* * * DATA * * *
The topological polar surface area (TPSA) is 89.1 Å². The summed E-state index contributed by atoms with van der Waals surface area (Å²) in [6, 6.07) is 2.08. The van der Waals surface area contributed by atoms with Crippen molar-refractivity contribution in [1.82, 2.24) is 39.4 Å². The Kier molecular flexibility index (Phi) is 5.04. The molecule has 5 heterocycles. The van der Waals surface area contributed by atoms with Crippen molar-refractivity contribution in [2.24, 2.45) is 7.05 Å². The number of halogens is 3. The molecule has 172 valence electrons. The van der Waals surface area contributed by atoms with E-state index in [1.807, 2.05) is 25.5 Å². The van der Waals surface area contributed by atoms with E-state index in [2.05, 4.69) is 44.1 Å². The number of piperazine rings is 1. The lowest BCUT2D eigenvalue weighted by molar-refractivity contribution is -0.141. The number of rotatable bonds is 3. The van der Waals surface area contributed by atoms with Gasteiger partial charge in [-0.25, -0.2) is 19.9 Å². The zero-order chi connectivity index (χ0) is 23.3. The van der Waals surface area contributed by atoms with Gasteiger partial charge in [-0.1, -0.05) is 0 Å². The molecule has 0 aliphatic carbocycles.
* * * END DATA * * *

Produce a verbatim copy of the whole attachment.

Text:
The topological polar surface area (TPSA) is 89.1 Å². The summed E-state index contributed by atoms with van der Waals surface area (Å²) in [6, 6.07) is 2.08. The van der Waals surface area contributed by atoms with Crippen molar-refractivity contribution in [1.82, 2.24) is 39.4 Å². The Kier molecular flexibility index (Phi) is 5.04. The molecule has 5 heterocycles. The van der Waals surface area contributed by atoms with Crippen molar-refractivity contribution in [2.24, 2.45) is 7.05 Å². The number of halogens is 3. The molecule has 172 valence electrons. The van der Waals surface area contributed by atoms with E-state index in [1.807, 2.05) is 25.5 Å². The van der Waals surface area contributed by atoms with E-state index in [2.05, 4.69) is 44.1 Å². The number of piperazine rings is 1. The lowest BCUT2D eigenvalue weighted by molar-refractivity contribution is -0.141. The number of rotatable bonds is 3. The van der Waals surface area contributed by atoms with Gasteiger partial charge in [-0.25, -0.2) is 19.9 Å². The zero-order chi connectivity index (χ0) is 23.3. The van der Waals surface area contributed by atoms with Gasteiger partial charge in [-0.1, -0.05) is 0 Å². The molecule has 0 aliphatic carbocycles.